April 10,2019 | Truckinginfo | Sergio Rojas
Getting a good night’s sleep is essential for our health. In fact, it’s been one of the most studied health topics over the past 25 years. As we continue to collect data, we are finding more ways that poor sleep severely impacts health.
In the short term, lack of sleep impacts our mood, our ability to focus, and even our motor skills. Long-term irregular sleep has been tied to weight gain, diabetes, heart disease, hypertension, mood disorders and shortened life expectancy. We can see the significance to truck drivers with just the short-term sleep issues. When we take into consideration that this is a longtime issue for many drivers, we may be heading into a major crisis.
Getting regular quality sleep is one of the biggest challenges long-haul drivers face. Between irregular sleep times, noisy truck stops, uncomfortable mattresses, and an unhealthy lifestyle, it’s no wonder. So how do we as an industry help our drivers get better sleep, improving their health and safety? There are many different ways that drivers can improve sleep quality, but it helps to have the company supporting their cause and offering additional resources.
1. Better mattress = better sleep
One of the biggest complaints I hear from drivers is that the mattresses in truck sleepers are uncomfortable and very poor quality. Sleep improves with a 3- to 6-inch-thick memory foam pad or a higher-quality mattress. Trucking companies can provide these for drivers, offer either or both of these options to drivers on a payment plan, or provide incentives for drivers to purchase them on their own.
2. Move more
Encourage drivers to move more. The more movement you get throughout the day, the more melatonin your body produces, which helps you get deeper, more restful sleep, and to stay asleep longer. The more you move and exercise, the better sleep you will get, so your body can recover and restore energy expended. Encourage drivers to stretch several times per day, take walks when possible, and even squat up and down multiple times throughout the day. And on their days off, encourage and teach them how to stay active.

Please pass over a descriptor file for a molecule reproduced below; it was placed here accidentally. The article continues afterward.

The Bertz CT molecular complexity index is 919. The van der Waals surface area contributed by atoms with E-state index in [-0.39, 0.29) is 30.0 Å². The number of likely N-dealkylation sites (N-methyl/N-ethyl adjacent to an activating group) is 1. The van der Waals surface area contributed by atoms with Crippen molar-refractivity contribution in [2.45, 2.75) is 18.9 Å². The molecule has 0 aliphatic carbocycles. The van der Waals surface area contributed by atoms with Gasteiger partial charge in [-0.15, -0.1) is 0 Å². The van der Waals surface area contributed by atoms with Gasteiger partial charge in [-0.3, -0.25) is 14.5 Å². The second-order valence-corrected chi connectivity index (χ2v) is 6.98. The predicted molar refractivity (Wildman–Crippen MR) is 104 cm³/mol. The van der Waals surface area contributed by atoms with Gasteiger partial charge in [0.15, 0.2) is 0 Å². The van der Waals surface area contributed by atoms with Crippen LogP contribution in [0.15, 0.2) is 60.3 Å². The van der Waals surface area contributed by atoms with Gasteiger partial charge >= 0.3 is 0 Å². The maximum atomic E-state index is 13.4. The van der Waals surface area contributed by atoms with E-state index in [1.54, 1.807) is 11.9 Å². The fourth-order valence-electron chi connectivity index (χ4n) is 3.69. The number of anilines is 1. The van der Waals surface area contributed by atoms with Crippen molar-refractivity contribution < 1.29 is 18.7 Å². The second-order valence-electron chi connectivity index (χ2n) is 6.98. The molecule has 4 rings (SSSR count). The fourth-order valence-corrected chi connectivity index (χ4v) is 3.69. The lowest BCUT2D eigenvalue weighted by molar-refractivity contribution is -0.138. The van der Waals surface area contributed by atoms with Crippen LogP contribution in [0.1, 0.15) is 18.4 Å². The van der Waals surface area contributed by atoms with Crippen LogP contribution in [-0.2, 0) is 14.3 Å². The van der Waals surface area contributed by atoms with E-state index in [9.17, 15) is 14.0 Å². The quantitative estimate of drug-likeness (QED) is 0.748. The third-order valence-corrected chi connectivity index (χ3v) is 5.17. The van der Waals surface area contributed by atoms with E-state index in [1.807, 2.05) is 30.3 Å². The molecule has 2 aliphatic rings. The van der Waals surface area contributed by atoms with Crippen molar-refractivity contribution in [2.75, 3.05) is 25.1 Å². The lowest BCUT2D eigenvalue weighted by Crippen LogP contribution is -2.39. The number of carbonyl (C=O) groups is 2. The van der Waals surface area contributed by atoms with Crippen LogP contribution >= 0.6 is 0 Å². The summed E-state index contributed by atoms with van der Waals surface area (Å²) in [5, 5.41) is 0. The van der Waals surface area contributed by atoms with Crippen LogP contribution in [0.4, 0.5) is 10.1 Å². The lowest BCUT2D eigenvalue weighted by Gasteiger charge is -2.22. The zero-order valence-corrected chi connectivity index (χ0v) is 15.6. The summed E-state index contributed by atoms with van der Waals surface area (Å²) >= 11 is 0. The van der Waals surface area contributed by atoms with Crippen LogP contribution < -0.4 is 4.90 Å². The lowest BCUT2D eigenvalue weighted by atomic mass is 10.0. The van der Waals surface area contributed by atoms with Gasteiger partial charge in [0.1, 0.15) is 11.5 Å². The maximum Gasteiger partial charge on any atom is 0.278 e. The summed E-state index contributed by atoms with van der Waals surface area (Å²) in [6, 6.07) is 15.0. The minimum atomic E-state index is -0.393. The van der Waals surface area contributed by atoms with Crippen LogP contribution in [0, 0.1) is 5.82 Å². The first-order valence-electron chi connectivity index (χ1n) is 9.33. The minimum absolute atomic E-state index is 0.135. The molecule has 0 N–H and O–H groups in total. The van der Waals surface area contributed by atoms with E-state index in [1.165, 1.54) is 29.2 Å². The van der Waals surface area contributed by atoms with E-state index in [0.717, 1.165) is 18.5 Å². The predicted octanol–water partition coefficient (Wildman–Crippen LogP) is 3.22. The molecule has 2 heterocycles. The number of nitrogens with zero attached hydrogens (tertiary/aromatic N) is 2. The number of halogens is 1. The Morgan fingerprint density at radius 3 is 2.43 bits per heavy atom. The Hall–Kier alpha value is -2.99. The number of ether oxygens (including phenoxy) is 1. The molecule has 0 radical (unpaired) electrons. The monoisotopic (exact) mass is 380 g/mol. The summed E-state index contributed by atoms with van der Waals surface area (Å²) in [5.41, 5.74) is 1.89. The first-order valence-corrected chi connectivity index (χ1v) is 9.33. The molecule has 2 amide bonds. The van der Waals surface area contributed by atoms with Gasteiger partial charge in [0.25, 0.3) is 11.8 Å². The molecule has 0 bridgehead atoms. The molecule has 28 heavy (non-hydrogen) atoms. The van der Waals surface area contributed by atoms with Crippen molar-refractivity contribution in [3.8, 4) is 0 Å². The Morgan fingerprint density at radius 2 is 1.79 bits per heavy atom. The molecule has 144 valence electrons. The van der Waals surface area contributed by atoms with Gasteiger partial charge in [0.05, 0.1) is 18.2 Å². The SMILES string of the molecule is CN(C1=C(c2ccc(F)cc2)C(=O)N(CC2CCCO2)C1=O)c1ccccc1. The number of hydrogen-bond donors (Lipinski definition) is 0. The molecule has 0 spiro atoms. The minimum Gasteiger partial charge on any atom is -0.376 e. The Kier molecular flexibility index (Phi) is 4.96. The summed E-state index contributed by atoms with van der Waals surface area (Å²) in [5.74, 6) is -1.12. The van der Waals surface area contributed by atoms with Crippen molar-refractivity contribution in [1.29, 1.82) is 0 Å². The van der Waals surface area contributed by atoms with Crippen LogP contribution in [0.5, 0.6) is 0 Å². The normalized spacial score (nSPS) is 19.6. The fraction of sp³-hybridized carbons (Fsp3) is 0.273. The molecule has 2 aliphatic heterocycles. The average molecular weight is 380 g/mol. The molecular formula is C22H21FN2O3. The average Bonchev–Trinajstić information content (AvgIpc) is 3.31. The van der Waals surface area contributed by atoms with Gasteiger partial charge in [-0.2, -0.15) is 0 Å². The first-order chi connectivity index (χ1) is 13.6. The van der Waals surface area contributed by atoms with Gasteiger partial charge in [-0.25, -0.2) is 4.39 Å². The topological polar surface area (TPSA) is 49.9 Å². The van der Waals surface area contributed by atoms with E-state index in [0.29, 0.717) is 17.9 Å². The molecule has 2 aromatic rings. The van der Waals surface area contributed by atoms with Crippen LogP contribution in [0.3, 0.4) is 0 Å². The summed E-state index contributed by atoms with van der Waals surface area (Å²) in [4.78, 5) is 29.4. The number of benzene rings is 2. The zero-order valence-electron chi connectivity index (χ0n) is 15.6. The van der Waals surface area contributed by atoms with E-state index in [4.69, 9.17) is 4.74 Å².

3. Watch out for caffeine
Coach drivers to reduce or eliminate caffeine, especially during the six hours before bedtime. Caffeine inhibits the production of melatonin. So even if you are able to fall asleep after drinking coffee or a Mountain Dew, without enough melatonin, your body won’t reach the deeper and more restorative states of sleep and won’t stay asleep for a full night’s rest. Drivers should limit their intake to no more than 60 mg of caffeine per day. Eating whole foods and taking a high-quality multi-vitamin will help give your body the energy it needs without caffeine.
4. Music can be magic
Listen to relaxing meditation music as you sleep. In particular, delta waves binaural sleep meditation can help. The frequency of these waves helps the brain reach and stay in deeper states of sleep, so you wake up more rested and alert. Drivers can find a variety of these tracks on YouTube.
5. Sleep apnea
Lastly, I want to mention the issue of sleep apnea, which according to one study affects approximately 28% of truck drivers. We’ll address it more in depth in another column, but obstructive sleep apnea can be a serious condition that disrupts sleep and can significantly impair alertness. Offering education and support is important. Drivers who are overweight and with a neck size over 17 inches for men (16 inches for women) are at high risk. Other risk factors include loud snoring and smoking. Encourage drivers to get tested and offer access to CPAP machines for treatment. I’ve met dozens of drivers who say their quality of life has drastically improved since they started using a CPAP machine and they now can’t imagine life without it.
Sergio, a 2018 HDT Truck Fleet Innovator, has over 21 years of experience as a personal trainer, nutritionist and health coach. Certified in a variety of nutrition and fitness disciplines, he holds a bachelor’s degree in psychology, was a health expert for NBC for 11 years, and today heads up wellness efforts for Hirschbach Transportation. He can be reached at firstname.lastname@example.org.